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Management article
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Reference no. CMR264
Authors: Robin Fraser
Published by: University of California, Berkeley
Published in: "California Management Review", 2003

Abstract

The vast majority of companies today use fixed performance contracts to drive performance improvement. The core elements of this contract are fixed annual targets reinforced by financial incentives. It is the intense pressure placed on meeting these contracts that leads to ''gaming the numbers'', as managers at every level of the firm fight tooth and nail to meet their targets and earn their bonuses. Not only is this process often stressful, but it can also lead to actions that destroy value for the firm. There are, however, a number of companies that have broken free from reliance on contracts and incentives. They have typically changed their evaluation and rewards processes from fixed to relative measures. Explores the problems of fixed contracts and how alternative rewards programs can be used to avoid gaming and provide managers with more honest numbers.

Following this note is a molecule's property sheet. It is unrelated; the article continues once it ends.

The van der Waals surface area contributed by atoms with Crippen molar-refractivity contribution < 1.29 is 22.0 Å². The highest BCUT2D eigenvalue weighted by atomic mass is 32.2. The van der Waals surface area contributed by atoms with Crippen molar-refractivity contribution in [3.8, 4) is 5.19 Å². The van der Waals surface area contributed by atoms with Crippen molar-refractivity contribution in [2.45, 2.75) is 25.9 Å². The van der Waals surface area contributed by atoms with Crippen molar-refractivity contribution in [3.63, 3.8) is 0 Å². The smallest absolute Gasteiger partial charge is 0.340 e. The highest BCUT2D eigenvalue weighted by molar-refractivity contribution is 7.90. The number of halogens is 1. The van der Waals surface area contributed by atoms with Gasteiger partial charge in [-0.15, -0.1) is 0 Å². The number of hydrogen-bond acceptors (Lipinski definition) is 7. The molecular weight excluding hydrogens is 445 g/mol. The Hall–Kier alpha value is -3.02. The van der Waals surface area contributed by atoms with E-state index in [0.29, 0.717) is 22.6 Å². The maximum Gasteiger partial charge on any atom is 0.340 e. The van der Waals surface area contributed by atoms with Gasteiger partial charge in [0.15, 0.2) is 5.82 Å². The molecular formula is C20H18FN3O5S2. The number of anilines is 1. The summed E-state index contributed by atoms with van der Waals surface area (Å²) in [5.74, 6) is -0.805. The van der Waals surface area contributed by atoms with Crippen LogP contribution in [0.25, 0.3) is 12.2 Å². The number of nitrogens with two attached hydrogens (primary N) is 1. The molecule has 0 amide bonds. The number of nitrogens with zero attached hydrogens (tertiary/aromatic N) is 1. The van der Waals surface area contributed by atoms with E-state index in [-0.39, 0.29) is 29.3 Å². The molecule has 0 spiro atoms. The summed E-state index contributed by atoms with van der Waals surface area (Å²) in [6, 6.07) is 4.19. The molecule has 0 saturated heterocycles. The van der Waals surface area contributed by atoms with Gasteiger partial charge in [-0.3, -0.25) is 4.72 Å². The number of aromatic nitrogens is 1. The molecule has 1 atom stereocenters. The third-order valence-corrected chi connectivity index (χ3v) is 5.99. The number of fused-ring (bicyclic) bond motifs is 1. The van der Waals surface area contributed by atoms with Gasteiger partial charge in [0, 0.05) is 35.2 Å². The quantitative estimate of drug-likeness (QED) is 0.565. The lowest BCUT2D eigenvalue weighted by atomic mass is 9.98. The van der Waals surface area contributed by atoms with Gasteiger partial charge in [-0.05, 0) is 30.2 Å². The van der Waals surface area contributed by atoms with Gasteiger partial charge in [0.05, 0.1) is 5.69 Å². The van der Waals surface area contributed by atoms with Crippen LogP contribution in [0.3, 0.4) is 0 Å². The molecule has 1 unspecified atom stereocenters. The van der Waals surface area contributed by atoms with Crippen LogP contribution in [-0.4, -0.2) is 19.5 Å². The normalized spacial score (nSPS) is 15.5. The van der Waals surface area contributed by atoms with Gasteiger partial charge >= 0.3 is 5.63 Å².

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Abstract

The vast majority of companies today use fixed performance contracts to drive performance improvement. The core elements of this contract are fixed annual targets reinforced by financial incentives. It is the intense pressure placed on meeting these contracts that leads to ''gaming the numbers'', as managers at every level of the firm fight tooth and nail to meet their targets and earn their bonuses. Not only is this process often stressful, but it can also lead to actions that destroy value for the firm. There are, however, a number of companies that have broken free from reliance on contracts and incentives. They have typically changed their evaluation and rewards processes from fixed to relative measures. Explores the problems of fixed contracts and how alternative rewards programs can be used to avoid gaming and provide managers with more honest numbers.

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